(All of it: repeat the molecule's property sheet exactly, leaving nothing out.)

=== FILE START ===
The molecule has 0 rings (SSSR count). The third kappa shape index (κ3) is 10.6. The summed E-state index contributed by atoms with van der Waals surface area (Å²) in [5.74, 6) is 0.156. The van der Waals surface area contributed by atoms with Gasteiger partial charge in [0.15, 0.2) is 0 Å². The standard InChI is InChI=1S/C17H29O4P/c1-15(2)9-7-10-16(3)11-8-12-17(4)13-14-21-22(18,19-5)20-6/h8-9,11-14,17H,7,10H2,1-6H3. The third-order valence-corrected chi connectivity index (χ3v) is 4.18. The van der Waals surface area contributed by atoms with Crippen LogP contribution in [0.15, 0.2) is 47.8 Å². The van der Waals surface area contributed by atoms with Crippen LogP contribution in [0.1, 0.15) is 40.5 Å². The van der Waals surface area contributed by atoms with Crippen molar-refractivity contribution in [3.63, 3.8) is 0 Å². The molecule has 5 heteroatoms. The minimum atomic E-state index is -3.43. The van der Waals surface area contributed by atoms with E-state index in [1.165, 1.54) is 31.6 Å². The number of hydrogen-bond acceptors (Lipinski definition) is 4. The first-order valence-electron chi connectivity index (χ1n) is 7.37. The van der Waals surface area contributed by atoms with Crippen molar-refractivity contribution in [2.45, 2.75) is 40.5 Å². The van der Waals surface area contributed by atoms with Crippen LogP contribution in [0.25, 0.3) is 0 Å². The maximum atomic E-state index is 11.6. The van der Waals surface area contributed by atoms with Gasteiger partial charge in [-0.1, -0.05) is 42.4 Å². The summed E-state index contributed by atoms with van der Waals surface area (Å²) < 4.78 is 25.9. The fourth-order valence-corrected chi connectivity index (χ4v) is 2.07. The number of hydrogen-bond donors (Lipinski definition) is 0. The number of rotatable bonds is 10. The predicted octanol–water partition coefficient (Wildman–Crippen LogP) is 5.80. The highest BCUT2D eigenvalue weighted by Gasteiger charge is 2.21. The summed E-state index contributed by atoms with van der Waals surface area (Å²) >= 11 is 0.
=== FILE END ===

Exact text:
The molecule has 0 rings (SSSR count). The third kappa shape index (κ3) is 10.6. The summed E-state index contributed by atoms with van der Waals surface area (Å²) in [5.74, 6) is 0.156. The van der Waals surface area contributed by atoms with Gasteiger partial charge in [0.15, 0.2) is 0 Å². The standard InChI is InChI=1S/C17H29O4P/c1-15(2)9-7-10-16(3)11-8-12-17(4)13-14-21-22(18,19-5)20-6/h8-9,11-14,17H,7,10H2,1-6H3. The third-order valence-corrected chi connectivity index (χ3v) is 4.18. The van der Waals surface area contributed by atoms with Crippen LogP contribution in [0.15, 0.2) is 47.8 Å². The van der Waals surface area contributed by atoms with Crippen LogP contribution in [0.1, 0.15) is 40.5 Å². The van der Waals surface area contributed by atoms with Crippen molar-refractivity contribution in [3.63, 3.8) is 0 Å². The molecule has 5 heteroatoms. The minimum atomic E-state index is -3.43. The van der Waals surface area contributed by atoms with E-state index in [1.165, 1.54) is 31.6 Å². The number of hydrogen-bond acceptors (Lipinski definition) is 4. The first-order valence-electron chi connectivity index (χ1n) is 7.37. The van der Waals surface area contributed by atoms with Crippen molar-refractivity contribution in [2.45, 2.75) is 40.5 Å². The van der Waals surface area contributed by atoms with Crippen LogP contribution in [0.25, 0.3) is 0 Å². The maximum atomic E-state index is 11.6. The van der Waals surface area contributed by atoms with Gasteiger partial charge in [-0.1, -0.05) is 42.4 Å². The summed E-state index contributed by atoms with van der Waals surface area (Å²) < 4.78 is 25.9. The fourth-order valence-corrected chi connectivity index (χ4v) is 2.07. The number of hydrogen-bond donors (Lipinski definition) is 0. The number of rotatable bonds is 10. The predicted octanol–water partition coefficient (Wildman–Crippen LogP) is 5.80. The highest BCUT2D eigenvalue weighted by Gasteiger charge is 2.21. The summed E-state index contributed by atoms with van der Waals surface area (Å²) >= 11 is 0.